When August Strindberg’s Miss Julie first appeared on the stage in 1888, people were understandably shocked by the author’s unflinching tale about an upper class woman’s affair with a servant and the ensuing power struggle that leads her to take her life.
Making the play feel as raw to a 21st century audience as it did to theatre-goers in the 19th isn’t easy, especially an audience as awash in “upstairs-downstairs” narratives as our post-Downtown Abbey-inhaling one is.
But Neil LaBute manages to make Strindberg’s masterpiece feel fresh and feral nonetheless. I saw a performance of LaBute’s world premiere adaptation of the play at The Geffen Playhouse in Los Angeles a couple of days ago and I’m still reveling in its raw power.
LaBute manages to keep the audience on its toes by moving the play to 1920s Long Island, just before the stock market crash that lead to the Great Depression. Witnessing the events of the drama unfold in an era that mirrors the precipice-like circumstances in which we live today in this country cuts close to the bone.
The play’s punch also stems from a combination of subtle and not-so-subtle moments of stage action imposed on Strindberg’s text by LaBute.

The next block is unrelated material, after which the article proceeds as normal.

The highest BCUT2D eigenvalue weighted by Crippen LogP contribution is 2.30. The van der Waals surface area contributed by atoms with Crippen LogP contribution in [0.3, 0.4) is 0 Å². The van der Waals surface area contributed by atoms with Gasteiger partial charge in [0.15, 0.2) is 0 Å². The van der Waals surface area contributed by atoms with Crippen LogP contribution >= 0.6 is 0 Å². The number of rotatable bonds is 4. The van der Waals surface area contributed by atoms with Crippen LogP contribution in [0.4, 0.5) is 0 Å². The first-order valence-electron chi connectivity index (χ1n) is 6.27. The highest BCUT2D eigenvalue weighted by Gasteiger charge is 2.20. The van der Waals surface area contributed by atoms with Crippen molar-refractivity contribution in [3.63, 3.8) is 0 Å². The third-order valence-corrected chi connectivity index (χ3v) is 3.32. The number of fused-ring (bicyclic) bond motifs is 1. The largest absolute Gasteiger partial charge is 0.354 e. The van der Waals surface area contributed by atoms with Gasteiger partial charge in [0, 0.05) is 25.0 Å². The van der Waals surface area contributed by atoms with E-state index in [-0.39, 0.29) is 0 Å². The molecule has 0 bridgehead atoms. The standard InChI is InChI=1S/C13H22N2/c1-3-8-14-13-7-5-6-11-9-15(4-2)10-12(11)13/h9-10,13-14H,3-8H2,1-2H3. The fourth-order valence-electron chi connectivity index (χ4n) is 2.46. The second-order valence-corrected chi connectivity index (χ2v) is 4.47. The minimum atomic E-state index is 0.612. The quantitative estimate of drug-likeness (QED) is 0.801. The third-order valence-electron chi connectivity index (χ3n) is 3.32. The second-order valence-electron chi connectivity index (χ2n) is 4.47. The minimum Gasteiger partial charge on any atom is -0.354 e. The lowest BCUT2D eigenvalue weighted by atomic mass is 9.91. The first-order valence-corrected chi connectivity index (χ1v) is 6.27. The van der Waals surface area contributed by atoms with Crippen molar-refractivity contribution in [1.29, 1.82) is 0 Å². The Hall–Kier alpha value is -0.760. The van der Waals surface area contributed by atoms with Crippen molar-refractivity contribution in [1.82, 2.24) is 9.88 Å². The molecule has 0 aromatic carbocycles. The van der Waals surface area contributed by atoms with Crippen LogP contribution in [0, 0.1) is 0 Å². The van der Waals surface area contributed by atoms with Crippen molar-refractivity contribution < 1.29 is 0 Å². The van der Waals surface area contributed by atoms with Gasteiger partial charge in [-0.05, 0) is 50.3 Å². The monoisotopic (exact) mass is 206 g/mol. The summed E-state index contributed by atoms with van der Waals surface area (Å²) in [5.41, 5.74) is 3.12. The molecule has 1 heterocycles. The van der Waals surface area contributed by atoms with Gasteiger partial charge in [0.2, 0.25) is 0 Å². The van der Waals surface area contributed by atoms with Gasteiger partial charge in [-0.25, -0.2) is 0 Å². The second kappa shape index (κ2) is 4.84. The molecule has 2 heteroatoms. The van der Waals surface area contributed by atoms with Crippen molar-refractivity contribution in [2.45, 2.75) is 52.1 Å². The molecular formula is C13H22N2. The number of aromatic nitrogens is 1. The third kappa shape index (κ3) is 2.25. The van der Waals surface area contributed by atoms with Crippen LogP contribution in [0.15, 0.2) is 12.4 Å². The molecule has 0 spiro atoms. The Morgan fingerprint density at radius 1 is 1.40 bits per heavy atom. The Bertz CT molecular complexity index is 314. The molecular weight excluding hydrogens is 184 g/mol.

For example, when Kristine (the excellent Laura Heisler) awakes from a slumber in a nearby chair to the sound of Julie and John audibly having sex in the closet stage left, her feelings are made palpable with a slow walk towards the closet door. Kristine doesn’t open the door, cry or make a scene. She simply sees a pair of open beer bottles on the table, walks towards them with a look of heart-stopping anguish and slowly takes the empties to the sink before quitting the room. It’s a moment of earth-shattering depth and tension, carefully staged and tightly written.
At the other end of the spectrum, we see John (Logan Marshall-Green) take a cloth and gently clean up the blood between Julie’s (Lily Rabe) legs, having just divested his boss’s daughter of her virginity. The discombobulating action is as violent as it is touching. Both actors play the scene in a way that keeps us guessing as to the nature of their feelings. It’s a perplexing mixture of passion, confusion, exhaustion and politics.
The action feels so taut that even everyday sounds, like beer bottle corks being popped, make us (echoing Julie’s jangling nerves) feel unavoidably edgy. And when the master’s bell goes off near the end of the play, the effect is electrifying. John isn’t the only to jump out of his skin and spring into action at the rude but by no means ear-splitting noise; many people in the audience almost leapt out of their seats in shock the night I was at the show.
Director Jo Bonney’s pacey and compressed mise-en-scene demands that the three actors constantly negotiate the space. No one ever has the upper hand for long — neither psychologically, emotionally nor physically. The pressure-cooker feel of the production is further exacerbated by Myung Hee Cho’s scenic design — a cavernous, white 1920s kitchen that seems like it ought to be caked in blood and mud by the end of the play. That this doesn’t actually happen underscores the sense of “business as usual” when the master’s bell rings. Oh, but so much has changed in that kitchen — and beyond.